Exercise Intensity and Burning Fat

You’ve Gotta Move It to Lose It

Exercise Intensity and Burning Fat = You’ve Gotta Move It to Lose It
Sixty percent of men are overweight, and most will remain that way because they don’t have the willpower or knowledge needed to lose bodyweight. That’s understandable, because we live in a no-fault society that makes it easy not to take responsibility for anything. It’s painless to blame an expanding midsection and gigantic butt on genetics, time restraints, and hectic schedules with no time to exercise and eat right. Also, guys hear so much conflicting information about diet and exercise that it’s difficult to know what to do. The fact is, however, is that obesity is not inevitable— millions of people face challenges, yet manage to stay lean and fit.

Some experts think the obesity epidemic is unsolvable, and that America is destined to drown in its own fat. That’s a copout. We have not always been a nation of fatties, and people in many countries around the world are still largely lean and fit. A new spectator sport in some countries is to go to the airport and count the number of fat Americans getting off airplanes. Don’t be imprisoned by excess fat. Exercise vigorously and watch what you eat, and in six months you can have a lean, ripped physique.

How Much Exercise for Weight Loss?

In 1996, the U.S. Surgeon General’s office recommended that people exercise moderately for 30 minutes, preferably every day of the week. Acceptable activities included mowing the lawn, waxing the car, walking from the car to the supermarket and gardening. This was a far cry from past recommendations that asked people to exercise 20-60 minutes, three to five times a week, at 60-85 percent of maximum effort!

Exercise Intensity and Burning Fat = You’ve Gotta Move It to Lose ItWhy did the Surgeon General’s report recommend less intense exercise than before? They sold out! Only 12 percent of Americans followed vigorous exercise programs. Rather than tell the truth about how much exercise people really need, they reduced the exercise recommendations so more people would exercise. They reasoned that getting many people in the country to do some moderate-intensity exercise was better than a small group of people exercising intensely.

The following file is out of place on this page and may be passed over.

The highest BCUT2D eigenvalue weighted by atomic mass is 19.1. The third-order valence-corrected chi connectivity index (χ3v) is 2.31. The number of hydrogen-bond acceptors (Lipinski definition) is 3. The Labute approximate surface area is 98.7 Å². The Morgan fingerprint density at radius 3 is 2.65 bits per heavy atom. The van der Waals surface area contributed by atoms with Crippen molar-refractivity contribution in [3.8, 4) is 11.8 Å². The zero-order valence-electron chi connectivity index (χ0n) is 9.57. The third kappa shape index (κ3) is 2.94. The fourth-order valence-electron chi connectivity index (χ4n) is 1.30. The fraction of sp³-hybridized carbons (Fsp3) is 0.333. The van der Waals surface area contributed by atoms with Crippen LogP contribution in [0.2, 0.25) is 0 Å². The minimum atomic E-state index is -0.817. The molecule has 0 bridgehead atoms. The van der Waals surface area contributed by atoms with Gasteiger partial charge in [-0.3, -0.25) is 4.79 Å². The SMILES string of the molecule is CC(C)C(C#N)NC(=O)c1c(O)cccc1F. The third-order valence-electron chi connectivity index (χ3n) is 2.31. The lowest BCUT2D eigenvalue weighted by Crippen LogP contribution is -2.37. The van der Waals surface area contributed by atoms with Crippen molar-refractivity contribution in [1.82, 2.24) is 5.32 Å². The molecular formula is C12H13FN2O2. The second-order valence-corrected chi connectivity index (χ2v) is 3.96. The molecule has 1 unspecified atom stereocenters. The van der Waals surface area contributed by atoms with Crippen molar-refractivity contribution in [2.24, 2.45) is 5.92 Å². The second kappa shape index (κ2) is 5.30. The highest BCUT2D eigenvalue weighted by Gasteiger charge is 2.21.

What’s happened since the 1996 Surgeon General’s exercise report? Obesity rates skyrocketed and people are no more active than they were then. In some states, obesity rates have climbed more than 100 percent in only three years. To make matters worse, people no longer had to feel guilty about not exercising vigorously because the Surgeon General’s office told them it was OK not to. In separate reports, the U.S. National Academy of Sciences and the World Health Organization recognized that exercising moderately for 30 minutes a day will not help people lose weight, let alone make them look lean and fit. So, each group recommended that people exercise 60 minutes or more per day.

Americans do not want to be fat. The mega sales of books such as The South Beach Diet and the success of television shows such as “The Biggest Loser” shows that Americans want to be healthy looking and have nice-looking bodies. Unfortunately, most of us aren’t willing to work hard enough to achieve these goals.

So here’s the defining question: If you are overweight, do you want to stay that way, or are you willing to do the work it takes to create a new you?